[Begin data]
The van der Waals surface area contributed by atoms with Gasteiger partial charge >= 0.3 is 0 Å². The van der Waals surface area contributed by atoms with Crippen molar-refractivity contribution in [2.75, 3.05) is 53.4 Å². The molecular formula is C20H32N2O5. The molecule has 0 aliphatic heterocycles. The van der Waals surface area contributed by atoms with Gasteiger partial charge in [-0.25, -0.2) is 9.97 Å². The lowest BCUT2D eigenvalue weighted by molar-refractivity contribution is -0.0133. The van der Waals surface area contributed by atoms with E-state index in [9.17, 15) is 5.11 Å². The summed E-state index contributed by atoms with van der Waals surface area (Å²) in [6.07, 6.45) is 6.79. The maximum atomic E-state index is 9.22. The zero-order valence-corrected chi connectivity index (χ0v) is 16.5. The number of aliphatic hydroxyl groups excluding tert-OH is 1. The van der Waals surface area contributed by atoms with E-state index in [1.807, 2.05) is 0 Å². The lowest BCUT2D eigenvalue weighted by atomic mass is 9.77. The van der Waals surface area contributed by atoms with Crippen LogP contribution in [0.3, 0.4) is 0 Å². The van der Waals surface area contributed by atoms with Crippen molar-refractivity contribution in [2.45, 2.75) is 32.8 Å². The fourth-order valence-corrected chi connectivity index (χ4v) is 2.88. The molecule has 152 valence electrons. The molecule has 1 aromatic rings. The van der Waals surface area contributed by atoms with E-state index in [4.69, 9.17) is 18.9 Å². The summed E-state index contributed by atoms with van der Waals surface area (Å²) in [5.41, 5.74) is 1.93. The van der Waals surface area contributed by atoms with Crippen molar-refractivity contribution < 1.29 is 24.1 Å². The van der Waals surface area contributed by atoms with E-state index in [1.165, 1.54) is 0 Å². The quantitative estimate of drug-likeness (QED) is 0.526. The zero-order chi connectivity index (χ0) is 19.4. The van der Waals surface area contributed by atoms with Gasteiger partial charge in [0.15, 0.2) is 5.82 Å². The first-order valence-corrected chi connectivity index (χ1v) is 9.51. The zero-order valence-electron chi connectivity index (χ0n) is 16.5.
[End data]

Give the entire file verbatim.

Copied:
The van der Waals surface area contributed by atoms with Gasteiger partial charge >= 0.3 is 0 Å². The van der Waals surface area contributed by atoms with Crippen molar-refractivity contribution in [2.75, 3.05) is 53.4 Å². The molecular formula is C20H32N2O5. The molecule has 0 aliphatic heterocycles. The van der Waals surface area contributed by atoms with Gasteiger partial charge in [-0.25, -0.2) is 9.97 Å². The lowest BCUT2D eigenvalue weighted by molar-refractivity contribution is -0.0133. The van der Waals surface area contributed by atoms with E-state index in [9.17, 15) is 5.11 Å². The summed E-state index contributed by atoms with van der Waals surface area (Å²) in [6.07, 6.45) is 6.79. The maximum atomic E-state index is 9.22. The zero-order valence-corrected chi connectivity index (χ0v) is 16.5. The number of aliphatic hydroxyl groups excluding tert-OH is 1. The van der Waals surface area contributed by atoms with E-state index in [1.807, 2.05) is 0 Å². The lowest BCUT2D eigenvalue weighted by atomic mass is 9.77. The van der Waals surface area contributed by atoms with Crippen LogP contribution in [0.3, 0.4) is 0 Å². The van der Waals surface area contributed by atoms with Crippen molar-refractivity contribution in [2.45, 2.75) is 32.8 Å². The fourth-order valence-corrected chi connectivity index (χ4v) is 2.88. The molecule has 152 valence electrons. The molecule has 1 aromatic rings. The van der Waals surface area contributed by atoms with E-state index in [4.69, 9.17) is 18.9 Å². The summed E-state index contributed by atoms with van der Waals surface area (Å²) in [5.41, 5.74) is 1.93. The van der Waals surface area contributed by atoms with Crippen molar-refractivity contribution < 1.29 is 24.1 Å². The van der Waals surface area contributed by atoms with E-state index in [1.165, 1.54) is 0 Å². The quantitative estimate of drug-likeness (QED) is 0.526. The zero-order chi connectivity index (χ0) is 19.4. The van der Waals surface area contributed by atoms with Gasteiger partial charge in [0.15, 0.2) is 5.82 Å². The first-order valence-corrected chi connectivity index (χ1v) is 9.51. The zero-order valence-electron chi connectivity index (χ0n) is 16.5.